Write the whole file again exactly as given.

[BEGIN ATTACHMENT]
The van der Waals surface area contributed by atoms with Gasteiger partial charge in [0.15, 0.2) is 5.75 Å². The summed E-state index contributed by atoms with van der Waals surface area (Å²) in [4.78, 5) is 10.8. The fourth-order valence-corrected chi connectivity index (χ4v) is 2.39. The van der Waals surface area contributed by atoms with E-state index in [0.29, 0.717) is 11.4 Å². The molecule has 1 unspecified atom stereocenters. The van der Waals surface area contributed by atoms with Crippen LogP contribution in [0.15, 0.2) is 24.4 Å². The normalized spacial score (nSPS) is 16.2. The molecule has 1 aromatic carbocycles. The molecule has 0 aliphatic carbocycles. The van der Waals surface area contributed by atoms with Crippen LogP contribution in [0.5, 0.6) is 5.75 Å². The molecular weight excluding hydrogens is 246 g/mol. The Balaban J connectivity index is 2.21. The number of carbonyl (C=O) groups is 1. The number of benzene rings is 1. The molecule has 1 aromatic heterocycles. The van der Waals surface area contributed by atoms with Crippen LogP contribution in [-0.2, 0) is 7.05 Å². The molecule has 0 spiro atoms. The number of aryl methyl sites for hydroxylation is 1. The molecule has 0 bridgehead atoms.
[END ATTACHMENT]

The van der Waals surface area contributed by atoms with Gasteiger partial charge in [0.15, 0.2) is 5.75 Å². The summed E-state index contributed by atoms with van der Waals surface area (Å²) in [4.78, 5) is 10.8. The fourth-order valence-corrected chi connectivity index (χ4v) is 2.39. The van der Waals surface area contributed by atoms with E-state index in [0.29, 0.717) is 11.4 Å². The molecule has 1 unspecified atom stereocenters. The van der Waals surface area contributed by atoms with Crippen LogP contribution in [0.15, 0.2) is 24.4 Å². The normalized spacial score (nSPS) is 16.2. The molecule has 1 aromatic carbocycles. The molecule has 0 aliphatic carbocycles. The van der Waals surface area contributed by atoms with Crippen LogP contribution in [0.5, 0.6) is 5.75 Å². The molecular weight excluding hydrogens is 246 g/mol. The Balaban J connectivity index is 2.21. The number of carbonyl (C=O) groups is 1. The number of benzene rings is 1. The molecule has 1 aromatic heterocycles. The van der Waals surface area contributed by atoms with Crippen LogP contribution in [-0.2, 0) is 7.05 Å². The molecule has 0 spiro atoms. The number of aryl methyl sites for hydroxylation is 1. The molecule has 0 bridgehead atoms.